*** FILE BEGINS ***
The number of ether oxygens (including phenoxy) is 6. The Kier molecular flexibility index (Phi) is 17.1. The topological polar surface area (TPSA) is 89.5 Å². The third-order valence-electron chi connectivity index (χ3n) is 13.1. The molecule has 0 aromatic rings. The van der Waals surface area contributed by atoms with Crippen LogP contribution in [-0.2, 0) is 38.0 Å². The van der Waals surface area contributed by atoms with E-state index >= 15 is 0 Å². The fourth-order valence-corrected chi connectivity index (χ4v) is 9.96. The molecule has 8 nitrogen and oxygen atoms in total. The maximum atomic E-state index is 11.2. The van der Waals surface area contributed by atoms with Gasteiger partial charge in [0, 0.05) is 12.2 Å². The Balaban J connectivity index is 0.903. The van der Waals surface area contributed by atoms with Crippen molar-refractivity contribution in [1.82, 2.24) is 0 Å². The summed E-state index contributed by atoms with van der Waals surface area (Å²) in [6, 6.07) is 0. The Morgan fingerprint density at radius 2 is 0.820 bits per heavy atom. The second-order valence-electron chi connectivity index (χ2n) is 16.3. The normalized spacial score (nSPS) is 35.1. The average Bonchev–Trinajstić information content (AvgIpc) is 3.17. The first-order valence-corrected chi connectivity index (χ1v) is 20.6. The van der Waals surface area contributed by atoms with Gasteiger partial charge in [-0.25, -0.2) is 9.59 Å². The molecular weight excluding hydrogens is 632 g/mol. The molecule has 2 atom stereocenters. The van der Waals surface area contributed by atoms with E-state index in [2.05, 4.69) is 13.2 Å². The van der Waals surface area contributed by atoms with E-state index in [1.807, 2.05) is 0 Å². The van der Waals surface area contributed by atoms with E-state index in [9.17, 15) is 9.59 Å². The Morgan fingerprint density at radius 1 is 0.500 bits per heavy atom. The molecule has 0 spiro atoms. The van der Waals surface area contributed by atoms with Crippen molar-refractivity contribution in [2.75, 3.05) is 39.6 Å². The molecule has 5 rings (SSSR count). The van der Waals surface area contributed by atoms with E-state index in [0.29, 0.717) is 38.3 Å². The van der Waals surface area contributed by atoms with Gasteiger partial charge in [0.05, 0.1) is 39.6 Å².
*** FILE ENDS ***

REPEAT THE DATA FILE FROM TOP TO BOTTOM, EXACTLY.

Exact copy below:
The number of ether oxygens (including phenoxy) is 6. The Kier molecular flexibility index (Phi) is 17.1. The topological polar surface area (TPSA) is 89.5 Å². The third-order valence-electron chi connectivity index (χ3n) is 13.1. The molecule has 0 aromatic rings. The van der Waals surface area contributed by atoms with Crippen LogP contribution in [-0.2, 0) is 38.0 Å². The van der Waals surface area contributed by atoms with E-state index >= 15 is 0 Å². The fourth-order valence-corrected chi connectivity index (χ4v) is 9.96. The molecule has 8 nitrogen and oxygen atoms in total. The maximum atomic E-state index is 11.2. The van der Waals surface area contributed by atoms with Gasteiger partial charge in [0, 0.05) is 12.2 Å². The Balaban J connectivity index is 0.903. The van der Waals surface area contributed by atoms with Crippen molar-refractivity contribution in [1.82, 2.24) is 0 Å². The summed E-state index contributed by atoms with van der Waals surface area (Å²) in [6, 6.07) is 0. The Morgan fingerprint density at radius 2 is 0.820 bits per heavy atom. The second-order valence-electron chi connectivity index (χ2n) is 16.3. The normalized spacial score (nSPS) is 35.1. The average Bonchev–Trinajstić information content (AvgIpc) is 3.17. The first-order valence-corrected chi connectivity index (χ1v) is 20.6. The van der Waals surface area contributed by atoms with Gasteiger partial charge in [-0.25, -0.2) is 9.59 Å². The molecular weight excluding hydrogens is 632 g/mol. The molecule has 2 atom stereocenters. The van der Waals surface area contributed by atoms with E-state index in [2.05, 4.69) is 13.2 Å². The van der Waals surface area contributed by atoms with E-state index in [1.807, 2.05) is 0 Å². The van der Waals surface area contributed by atoms with E-state index in [9.17, 15) is 9.59 Å². The Morgan fingerprint density at radius 1 is 0.500 bits per heavy atom. The molecule has 0 spiro atoms. The van der Waals surface area contributed by atoms with Crippen molar-refractivity contribution in [2.75, 3.05) is 39.6 Å². The molecule has 5 rings (SSSR count). The van der Waals surface area contributed by atoms with E-state index in [0.29, 0.717) is 38.3 Å². The van der Waals surface area contributed by atoms with Gasteiger partial charge in [0.05, 0.1) is 39.6 Å².